Selen Dar

Muscle-Building Workout and Diet

Hey guys, Sean Nalewanyj here of,
and in today’s video I’m going to be a doing a review of citrulline malate. So this
supplement isn’t nearly as popular in comparison to other performance-boosting compunds like
creatine or beta alanine or caffeine, but it has been gaining more and more credibility
in recent years as an effective pre-workout ingredient for improving overall strength,
endurance and bottom line muscle growth. So I’ll be covering what citrulline malate
is, what it does, how to take it, possible side effects as well as my top recommended
product. So citrulline malate is a combination of the amino l-citrulline and malic acid,
and there are two primary ways that it might benefit your program. The first is by reducing
muscular fatigue during exercise. Citrulline assists in clearing out metabolic waste products
such as ammonia and lactate during your workouts, and this should allow you to basically squeeze
out additional reps on sets that use moderate to high reps. And in addition to that it’s
also going to help you recover more quickly in between sets. And the second benefit is
that it reduces post workout muscle soreness, and this might improve overall recovery in
between workouts. So if you’re somebody who is on a higher frequency plan that has
you training each specific muscle group twice a week or more, then this might improve your
overall strength and performance if you do tend to get quite sore after training. And
I will provide a link in the description box below to the most popular citruline malate
study available that clearly showed both of the benefits I just mentioned, both a significant
increase in lifting performance and a reduction in post workout muscle soreness. Citrulline
malate is also marketed for its supposed ability to raise nitric oxide levels in the body,
but I’m not quite convinced that this is a legitimate benefit that is going to carry
over to your actual workouts. Citrulline malate does increase the levels of l-arginine in
your blood, but arginine is not a limiting factor when it comes to nitric oxide production.
In other words, your body already has enough l-arginine circulating in order to maximize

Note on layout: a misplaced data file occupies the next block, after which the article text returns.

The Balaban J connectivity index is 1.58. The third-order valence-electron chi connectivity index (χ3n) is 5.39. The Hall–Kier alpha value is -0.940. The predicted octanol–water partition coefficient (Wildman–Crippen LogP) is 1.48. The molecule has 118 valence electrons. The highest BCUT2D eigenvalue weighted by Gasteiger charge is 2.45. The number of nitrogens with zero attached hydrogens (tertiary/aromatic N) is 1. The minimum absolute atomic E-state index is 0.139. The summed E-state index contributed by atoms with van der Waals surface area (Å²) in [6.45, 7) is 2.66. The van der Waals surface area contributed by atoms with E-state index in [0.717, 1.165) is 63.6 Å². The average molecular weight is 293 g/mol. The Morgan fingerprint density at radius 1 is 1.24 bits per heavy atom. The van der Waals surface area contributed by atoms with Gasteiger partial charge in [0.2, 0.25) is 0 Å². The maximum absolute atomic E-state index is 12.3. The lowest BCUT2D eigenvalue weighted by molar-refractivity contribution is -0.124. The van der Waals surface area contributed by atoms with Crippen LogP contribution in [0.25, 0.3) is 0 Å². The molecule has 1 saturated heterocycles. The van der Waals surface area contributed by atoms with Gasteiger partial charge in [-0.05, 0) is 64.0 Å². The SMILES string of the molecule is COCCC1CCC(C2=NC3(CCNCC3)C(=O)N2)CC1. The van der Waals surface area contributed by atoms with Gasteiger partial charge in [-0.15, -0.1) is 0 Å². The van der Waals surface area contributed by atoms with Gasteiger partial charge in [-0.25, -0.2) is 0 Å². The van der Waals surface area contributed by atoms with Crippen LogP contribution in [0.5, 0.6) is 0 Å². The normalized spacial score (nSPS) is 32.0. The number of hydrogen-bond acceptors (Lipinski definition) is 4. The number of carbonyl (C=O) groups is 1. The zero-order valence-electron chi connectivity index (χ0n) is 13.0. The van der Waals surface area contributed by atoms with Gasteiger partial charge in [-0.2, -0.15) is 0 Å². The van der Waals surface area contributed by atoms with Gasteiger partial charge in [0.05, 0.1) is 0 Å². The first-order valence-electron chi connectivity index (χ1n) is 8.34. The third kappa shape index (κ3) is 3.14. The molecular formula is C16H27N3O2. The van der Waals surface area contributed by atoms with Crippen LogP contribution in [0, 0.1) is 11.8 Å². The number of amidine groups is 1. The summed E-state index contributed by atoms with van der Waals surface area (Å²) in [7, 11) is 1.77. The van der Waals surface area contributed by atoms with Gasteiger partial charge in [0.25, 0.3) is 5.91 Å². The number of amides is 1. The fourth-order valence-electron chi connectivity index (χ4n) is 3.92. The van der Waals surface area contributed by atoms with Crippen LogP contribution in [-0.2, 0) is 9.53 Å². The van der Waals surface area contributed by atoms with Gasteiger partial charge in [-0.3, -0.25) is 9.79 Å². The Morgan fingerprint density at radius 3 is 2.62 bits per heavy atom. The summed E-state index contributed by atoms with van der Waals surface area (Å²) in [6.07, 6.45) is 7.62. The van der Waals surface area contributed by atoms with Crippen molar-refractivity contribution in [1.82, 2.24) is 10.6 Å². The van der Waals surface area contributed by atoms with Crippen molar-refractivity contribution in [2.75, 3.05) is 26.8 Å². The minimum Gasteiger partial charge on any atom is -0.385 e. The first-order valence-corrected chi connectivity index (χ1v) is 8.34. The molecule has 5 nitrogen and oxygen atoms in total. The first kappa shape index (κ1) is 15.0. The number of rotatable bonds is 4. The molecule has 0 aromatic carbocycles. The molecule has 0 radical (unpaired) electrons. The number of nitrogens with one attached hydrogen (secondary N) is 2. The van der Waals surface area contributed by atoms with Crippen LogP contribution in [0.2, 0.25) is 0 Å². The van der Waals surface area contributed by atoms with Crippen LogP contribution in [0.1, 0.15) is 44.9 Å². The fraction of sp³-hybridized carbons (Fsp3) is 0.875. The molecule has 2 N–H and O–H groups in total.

its effects, and dumping a few extra grams of arginine on top of this is not likely going
to make any significant difference when it comes to nitric oxide production or when it
comes to your overall workout performance. So how much citrulline malate should you take
and when? Well, based on the available research, the proper citrulline malate dosage in order
to see optimal benefits is going to be between 6-8 grams. This can be mixed in whatever liquid
you prefer based on your taste preference, and should be taken anywhere from 30-45 minutes
prior to your training session. Do keep in mind that citrulline malate does have a very
strong sour taste to it, so you’ll probably want to mix it in a flavored drink in order
to mask this. In terms of side effects, The only known side effect of citrulline malate
supplementation at this time is that it may cause stomach discomfort in a small percentage
of users, and consuming your citrulline malate on an empty stomach is going to be the best
way to reduce this effect. So, who should supplement with citrulline malate? Well, I
definitely wouldn’t consider citrulline malate to be a must-have by any means, and
also keep in mind that the actual concrete research on this supplement is still very
limited. However, given that the available research that is out there does show measurable
benefits, and given that the effects of citrulline malate do make sense on paper, and given that